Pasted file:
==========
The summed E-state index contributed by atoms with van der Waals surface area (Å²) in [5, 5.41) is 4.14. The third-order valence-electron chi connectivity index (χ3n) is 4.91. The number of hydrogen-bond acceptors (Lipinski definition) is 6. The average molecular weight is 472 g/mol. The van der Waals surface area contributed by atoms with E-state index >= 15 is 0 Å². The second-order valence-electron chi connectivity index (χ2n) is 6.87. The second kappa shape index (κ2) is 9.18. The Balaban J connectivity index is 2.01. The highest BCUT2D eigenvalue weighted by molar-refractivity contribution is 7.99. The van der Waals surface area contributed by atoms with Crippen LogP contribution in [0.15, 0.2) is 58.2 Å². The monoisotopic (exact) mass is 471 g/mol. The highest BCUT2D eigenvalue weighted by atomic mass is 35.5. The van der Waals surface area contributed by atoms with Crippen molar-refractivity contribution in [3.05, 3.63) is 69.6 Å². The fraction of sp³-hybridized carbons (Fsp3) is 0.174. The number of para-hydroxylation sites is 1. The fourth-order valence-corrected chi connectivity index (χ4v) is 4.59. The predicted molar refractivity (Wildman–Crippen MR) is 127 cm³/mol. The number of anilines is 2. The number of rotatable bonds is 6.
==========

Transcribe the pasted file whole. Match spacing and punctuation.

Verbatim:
The summed E-state index contributed by atoms with van der Waals surface area (Å²) in [5, 5.41) is 4.14. The third-order valence-electron chi connectivity index (χ3n) is 4.91. The number of hydrogen-bond acceptors (Lipinski definition) is 6. The average molecular weight is 472 g/mol. The van der Waals surface area contributed by atoms with E-state index >= 15 is 0 Å². The second-order valence-electron chi connectivity index (χ2n) is 6.87. The second kappa shape index (κ2) is 9.18. The Balaban J connectivity index is 2.01. The highest BCUT2D eigenvalue weighted by molar-refractivity contribution is 7.99. The van der Waals surface area contributed by atoms with Crippen LogP contribution in [0.15, 0.2) is 58.2 Å². The monoisotopic (exact) mass is 471 g/mol. The highest BCUT2D eigenvalue weighted by atomic mass is 35.5. The van der Waals surface area contributed by atoms with Crippen molar-refractivity contribution in [3.05, 3.63) is 69.6 Å². The fraction of sp³-hybridized carbons (Fsp3) is 0.174. The number of para-hydroxylation sites is 1. The fourth-order valence-corrected chi connectivity index (χ4v) is 4.59. The predicted molar refractivity (Wildman–Crippen MR) is 127 cm³/mol. The number of anilines is 2. The number of rotatable bonds is 6.